By Yasmeen Abutaleb
SAN FRANCISCO (Reuters) - If Jack Dorsey becomes permanent CEO of both Twitter Inc (TWTR.N) and mobile payments company Square, he could struggle with conflicts of interest in the business that is key to both companies' futures: e-commerce.
Corporate governance experts and some investors have already expressed concern that Dorsey faced tough choices in his role as interim Twitter chief and head of Square.
That intensified on Wednesday after a report by technology news website Re/code that Dorsey is expected to be named permanent chief executive at Twitter as early as Thursday, while keeping his job at Square.
“The biggest conflict would simply be the allocation of his time,” Esther Dyson, an early Square investor who holds several board and advisory positions at tech companies, told Reuters in an email on Tuesday. “CEO is a full-time job.”
Neither company commented on the Re/code report.
Dorsey has acknowledged the risk of a conflict of interest, publicly saying he recuses himself from decisions involving both companies. Still, that leaves him out of discussions in a key area of growth.
Twitter has increased its payments and e-commerce options since Dorsey took the helm as acting Twitter chief on July 1.
Earlier this month, Twitter announced a partnership with Square that would enable users to make political donations directly through the site. And on Wednesday, Twitter said it was partnering with U.S. retailers to help them sell products through a "buy now" button in tweets, a feature that does not involve Square, and relies on potential rivals to Square's service.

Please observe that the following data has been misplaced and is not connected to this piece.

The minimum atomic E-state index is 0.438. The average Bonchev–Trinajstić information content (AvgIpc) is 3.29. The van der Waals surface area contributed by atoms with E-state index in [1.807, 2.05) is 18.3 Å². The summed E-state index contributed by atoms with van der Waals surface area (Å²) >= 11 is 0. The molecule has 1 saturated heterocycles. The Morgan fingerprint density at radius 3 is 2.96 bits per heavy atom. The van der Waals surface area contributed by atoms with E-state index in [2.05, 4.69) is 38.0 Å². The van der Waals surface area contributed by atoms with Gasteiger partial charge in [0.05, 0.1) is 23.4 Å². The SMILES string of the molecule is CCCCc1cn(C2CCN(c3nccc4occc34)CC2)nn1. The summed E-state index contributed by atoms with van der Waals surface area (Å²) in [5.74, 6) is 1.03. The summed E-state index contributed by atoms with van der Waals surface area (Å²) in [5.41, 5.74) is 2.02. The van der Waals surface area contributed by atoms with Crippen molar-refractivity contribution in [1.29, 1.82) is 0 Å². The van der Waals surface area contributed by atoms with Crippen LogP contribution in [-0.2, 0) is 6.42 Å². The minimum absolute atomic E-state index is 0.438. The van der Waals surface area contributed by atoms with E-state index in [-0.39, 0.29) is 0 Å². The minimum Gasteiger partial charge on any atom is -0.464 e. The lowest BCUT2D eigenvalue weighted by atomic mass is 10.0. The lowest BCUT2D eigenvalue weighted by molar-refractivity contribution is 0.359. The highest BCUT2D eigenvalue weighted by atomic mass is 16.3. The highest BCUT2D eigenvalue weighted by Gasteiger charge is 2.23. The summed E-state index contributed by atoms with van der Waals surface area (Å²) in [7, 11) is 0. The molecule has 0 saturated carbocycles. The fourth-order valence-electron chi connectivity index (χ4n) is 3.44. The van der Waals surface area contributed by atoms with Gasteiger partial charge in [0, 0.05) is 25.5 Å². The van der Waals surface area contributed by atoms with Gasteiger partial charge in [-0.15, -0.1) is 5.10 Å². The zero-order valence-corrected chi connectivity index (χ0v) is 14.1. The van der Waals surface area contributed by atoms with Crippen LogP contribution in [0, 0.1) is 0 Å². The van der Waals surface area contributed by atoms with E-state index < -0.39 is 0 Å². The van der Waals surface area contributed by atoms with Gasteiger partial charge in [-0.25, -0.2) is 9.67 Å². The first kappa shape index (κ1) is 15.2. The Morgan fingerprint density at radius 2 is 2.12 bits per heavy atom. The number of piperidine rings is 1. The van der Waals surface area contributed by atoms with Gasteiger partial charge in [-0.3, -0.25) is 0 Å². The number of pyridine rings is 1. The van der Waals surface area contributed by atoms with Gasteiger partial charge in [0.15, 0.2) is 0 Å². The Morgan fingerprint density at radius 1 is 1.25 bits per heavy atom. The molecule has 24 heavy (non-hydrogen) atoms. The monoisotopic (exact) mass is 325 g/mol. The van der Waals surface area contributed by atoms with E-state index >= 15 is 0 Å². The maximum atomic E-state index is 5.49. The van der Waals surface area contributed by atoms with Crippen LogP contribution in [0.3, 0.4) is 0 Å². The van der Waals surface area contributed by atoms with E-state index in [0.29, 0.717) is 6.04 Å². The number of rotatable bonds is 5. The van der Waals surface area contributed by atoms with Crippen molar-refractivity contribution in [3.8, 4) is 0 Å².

The clearest conflict would be if Twitter continues to roll out payments and e-commerce features in partnership with Square. Dorsey would have a fiduciary duty to pursue both parties' best interests, lawyers said, which could pose problems.
"The list of conflicts is as long as the imagination will permit," said Lawrence Hamermesh, professor of corporate and business law at Widener University School of Law. "Every waking moment, Dorsey is going to have to decide, 'Am I going to work on Twitter or Square?'"
Slow user growth and muted response to a new advertising feature led Twitter to lower its revenue forecast for the year in April. Its shares went public in 2013 and gained as much as 60 percent that year but have since fallen to near the initial public offering price.
"There might come a time where (accepting payments) is so important to (Twitter's) strategic vision that the challenge becomes too great," said Stanford law and business professor Robert Daines. Both companies declined to comment on the conflict of interest issue.
Dorsey would not be the first person to run two major companies. Steve Jobs led Apple Inc (AAPL.O) and animated movie studio Pixar for several years. Elon Musk runs electric car pioneer Tesla Motors Inc (TSLA.O) and rocket maker SpaceX.
Twitter shares rose on the Re/code report, and some investors voiced confidence that Dorsey could run both companies long term, pointing to faster product rollouts at Twitter since he returned as interim leader.
"After watching Jack execute on his vision at Square, and more recently at Twitter as CEO, we are highly confident in Jack's ability to serve as CEO of both companies," said Justin Dini, spokesman for Rizvi Traverse Management, an investor in both Square and Twitter.
Yet Twitter and Square's interests overlap more frequently than those juggled by Jobs and Musk, corporate lawyers and payments executives said. Square is also expected to file for an IPO later this year, which will require substantial time from Dorsey.
Moreover, Twitter's president of global revenue and partnerships, Adam Bain, is a clear number two to Dorsey, while Square's management structure has no such backup.
One potential solution is for the two companies to merge or form a deeper partnership. "It could result in the two companies combining at some point," said FBN Securities analyst Shebly Seyrafi.
(Reporting by Yasmeen Abutaleb; Additional reporting by Heather Somerville and Devika Krishna Kumar; Editing by Peter Henderson and Bill Rigby)